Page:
Dirty Pages – How to List Dirty Pages From Memory in SQL Server? – Interview Question of the Week #223

Question: How to List Dirty Pages From Memory in SQL Server?

Answer: I recently received this question today during my SQL Server Performance Tuning Practical Workshop. To my surprise, I have already blogged about this in detailed earlier so during the workshop, I was able to forward the attendee to that particular question. Here is my previous blog post where I explained this concept in detail: SQL SERVER – How to View the Dirty Pages In Memory of a Database?

Dirty Pages - How to List Dirty Pages From Memory in SQL Server? - Interview Question of the Week #223 dirtypages

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Now let us reproduce the script which I have used in the previous blog post over here, which will list all the dirty pages from the memory. Dirty pages are the pages which contain the data which are yet not committed to the hard drive.

SELECT
database_name = d.name,
OBJECT_NAME =
CASE au.TYPE
WHEN 1 THEN o1.name
WHEN 2 THEN o2.name
WHEN 3 THEN o1.name
END,
OBJECT_ID =
CASE au.TYPE
WHEN 1 THEN p1.OBJECT_ID
WHEN 2 THEN p2.OBJECT_ID
WHEN 3 THEN p1.OBJECT_ID
END,
index_id =
CASE au.TYPE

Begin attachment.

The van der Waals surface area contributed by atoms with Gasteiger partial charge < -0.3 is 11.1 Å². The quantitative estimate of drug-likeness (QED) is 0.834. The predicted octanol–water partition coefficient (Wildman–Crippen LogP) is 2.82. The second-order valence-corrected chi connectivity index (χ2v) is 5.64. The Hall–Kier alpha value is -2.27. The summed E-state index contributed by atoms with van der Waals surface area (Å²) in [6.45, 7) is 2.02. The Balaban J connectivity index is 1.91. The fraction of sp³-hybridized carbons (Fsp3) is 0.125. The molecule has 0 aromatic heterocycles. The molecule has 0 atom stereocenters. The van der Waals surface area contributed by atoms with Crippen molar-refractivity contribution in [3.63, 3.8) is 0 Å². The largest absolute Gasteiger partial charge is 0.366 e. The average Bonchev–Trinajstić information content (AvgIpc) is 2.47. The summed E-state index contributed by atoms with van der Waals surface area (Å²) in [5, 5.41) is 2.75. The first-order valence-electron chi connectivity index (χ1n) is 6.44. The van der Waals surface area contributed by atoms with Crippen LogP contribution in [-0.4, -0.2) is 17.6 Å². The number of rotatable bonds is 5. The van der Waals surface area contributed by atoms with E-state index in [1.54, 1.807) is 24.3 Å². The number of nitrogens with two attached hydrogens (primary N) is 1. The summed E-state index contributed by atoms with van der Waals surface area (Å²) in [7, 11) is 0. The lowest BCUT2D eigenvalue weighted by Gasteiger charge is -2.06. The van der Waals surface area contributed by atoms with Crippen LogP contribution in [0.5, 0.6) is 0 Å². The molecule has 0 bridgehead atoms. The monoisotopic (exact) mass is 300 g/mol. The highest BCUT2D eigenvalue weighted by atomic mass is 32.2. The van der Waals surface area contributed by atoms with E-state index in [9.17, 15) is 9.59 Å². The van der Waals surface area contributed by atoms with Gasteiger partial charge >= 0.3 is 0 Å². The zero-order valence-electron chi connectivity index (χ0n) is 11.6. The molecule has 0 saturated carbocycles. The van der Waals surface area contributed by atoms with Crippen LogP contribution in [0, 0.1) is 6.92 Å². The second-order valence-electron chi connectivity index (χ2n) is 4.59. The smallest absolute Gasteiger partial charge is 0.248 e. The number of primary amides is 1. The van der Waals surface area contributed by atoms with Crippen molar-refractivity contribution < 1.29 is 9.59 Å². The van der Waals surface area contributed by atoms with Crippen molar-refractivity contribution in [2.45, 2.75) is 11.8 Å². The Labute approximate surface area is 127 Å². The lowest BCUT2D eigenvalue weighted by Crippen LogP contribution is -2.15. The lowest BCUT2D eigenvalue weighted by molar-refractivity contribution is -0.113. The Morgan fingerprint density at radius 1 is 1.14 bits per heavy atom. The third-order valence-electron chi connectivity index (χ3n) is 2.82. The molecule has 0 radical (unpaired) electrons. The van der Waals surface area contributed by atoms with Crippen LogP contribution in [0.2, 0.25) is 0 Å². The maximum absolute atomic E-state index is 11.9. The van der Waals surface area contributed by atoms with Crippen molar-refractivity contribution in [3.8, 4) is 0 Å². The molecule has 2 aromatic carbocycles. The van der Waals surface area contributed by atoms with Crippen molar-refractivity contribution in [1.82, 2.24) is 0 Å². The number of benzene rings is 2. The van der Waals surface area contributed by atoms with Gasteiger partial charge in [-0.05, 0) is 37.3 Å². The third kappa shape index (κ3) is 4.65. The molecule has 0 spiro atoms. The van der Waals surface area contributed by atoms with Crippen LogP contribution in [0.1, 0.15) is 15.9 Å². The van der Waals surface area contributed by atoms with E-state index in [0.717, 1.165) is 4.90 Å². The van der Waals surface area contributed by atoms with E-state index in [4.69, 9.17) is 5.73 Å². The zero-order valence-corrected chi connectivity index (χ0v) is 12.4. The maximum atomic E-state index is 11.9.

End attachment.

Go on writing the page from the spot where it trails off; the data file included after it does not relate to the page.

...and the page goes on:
WHEN 1 THEN p1.index_id
WHEN 2 THEN p2.index_id
WHEN 3 THEN p1.index_id
END,
bd.FILE_ID,
bd.page_id,
bd.page_type,
bd.page_level
FROM sys.dm_os_buffer_descriptors bd
INNER JOIN sys.databases d
ON bd.database_id = d.database_id
INNER JOIN sys.allocation_units au
ON bd.allocation_unit_id = au.allocation_unit_id
LEFT JOIN sys.partitions p1
ON au.container_id = p1.hobt_id
LEFT JOIN sys.partitions p2
ON au.container_id = p2.partition_id
LEFT JOIN sys.objects o1
ON p1.OBJECT_ID = o1.OBJECT_ID
LEFT JOIN sys.objects o2
ON p2.OBJECT_ID = o2.OBJECT_ID
WHERE is_modified = 1

(Please note that we are not talking about Dirty Reads here. We are talking about the dirty pages in memory which essentially means data which is in memory but not yet moved to hard drive).

You can execute CHECKPOINT and the data which is in the memory will be committed to a hard drive and the script will not return any results. If you are using an earlier version of SQL Server you may have to enable a trace flag 35015 as mentioned in this blog post.

Here are the few additional blog posts which are related to this topic:

SQL SERVER – Queries Waiting for Memory Allocation to Execute

In one of the recent projects, I was asked to create a report of queries that are waiting for memory allocation. The reason was that we were doubtful regarding whether the memory was sufficient for the application. The following query can be useful in a similar case. Queries that do not have to wait on a memory grant will not appear in the resultset of the query.

Reference: Pinal Dave (https://blog.sqlauthority.com)

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1 Comment. Leave new

  • Tom Wickerath
    May 8, 2019 8:27 am

    “If you are using an earlier version of SQL Server you may have to enable a trace flag 35015 as mentioned in this blog post.”
    The previous article shows trace flag 3505, so which is the correct number? Also, which version(s) of SQL Server are considered earlier versions that would require the use of the trace flag?

    Reply

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